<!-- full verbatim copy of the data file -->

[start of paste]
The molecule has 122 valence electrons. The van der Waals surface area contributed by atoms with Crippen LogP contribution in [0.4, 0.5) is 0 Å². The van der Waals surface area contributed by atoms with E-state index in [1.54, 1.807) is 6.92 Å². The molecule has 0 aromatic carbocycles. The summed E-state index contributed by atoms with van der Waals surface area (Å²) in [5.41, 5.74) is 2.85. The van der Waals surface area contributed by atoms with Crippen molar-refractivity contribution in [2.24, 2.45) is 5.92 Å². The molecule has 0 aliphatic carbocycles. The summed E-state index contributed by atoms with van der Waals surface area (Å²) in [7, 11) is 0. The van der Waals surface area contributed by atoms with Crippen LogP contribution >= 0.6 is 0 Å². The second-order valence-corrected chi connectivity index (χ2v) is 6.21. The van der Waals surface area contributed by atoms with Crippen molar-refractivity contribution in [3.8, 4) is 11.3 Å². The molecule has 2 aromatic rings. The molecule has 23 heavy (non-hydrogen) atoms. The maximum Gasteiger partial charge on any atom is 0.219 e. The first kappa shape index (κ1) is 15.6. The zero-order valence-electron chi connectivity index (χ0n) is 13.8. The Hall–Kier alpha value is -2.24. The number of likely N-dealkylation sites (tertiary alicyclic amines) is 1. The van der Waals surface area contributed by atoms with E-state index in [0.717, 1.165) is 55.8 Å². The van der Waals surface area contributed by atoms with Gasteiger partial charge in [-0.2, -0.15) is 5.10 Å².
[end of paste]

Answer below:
The molecule has 122 valence electrons. The van der Waals surface area contributed by atoms with Crippen LogP contribution in [0.4, 0.5) is 0 Å². The van der Waals surface area contributed by atoms with E-state index in [1.54, 1.807) is 6.92 Å². The molecule has 0 aromatic carbocycles. The summed E-state index contributed by atoms with van der Waals surface area (Å²) in [5.41, 5.74) is 2.85. The van der Waals surface area contributed by atoms with Crippen molar-refractivity contribution in [2.24, 2.45) is 5.92 Å². The molecule has 0 aliphatic carbocycles. The summed E-state index contributed by atoms with van der Waals surface area (Å²) in [7, 11) is 0. The van der Waals surface area contributed by atoms with Crippen LogP contribution >= 0.6 is 0 Å². The second-order valence-corrected chi connectivity index (χ2v) is 6.21. The van der Waals surface area contributed by atoms with Crippen molar-refractivity contribution in [3.8, 4) is 11.3 Å². The molecule has 2 aromatic rings. The molecule has 23 heavy (non-hydrogen) atoms. The maximum Gasteiger partial charge on any atom is 0.219 e. The first kappa shape index (κ1) is 15.6. The zero-order valence-electron chi connectivity index (χ0n) is 13.8. The Hall–Kier alpha value is -2.24. The number of likely N-dealkylation sites (tertiary alicyclic amines) is 1. The van der Waals surface area contributed by atoms with E-state index in [0.717, 1.165) is 55.8 Å². The van der Waals surface area contributed by atoms with Gasteiger partial charge in [-0.2, -0.15) is 5.10 Å².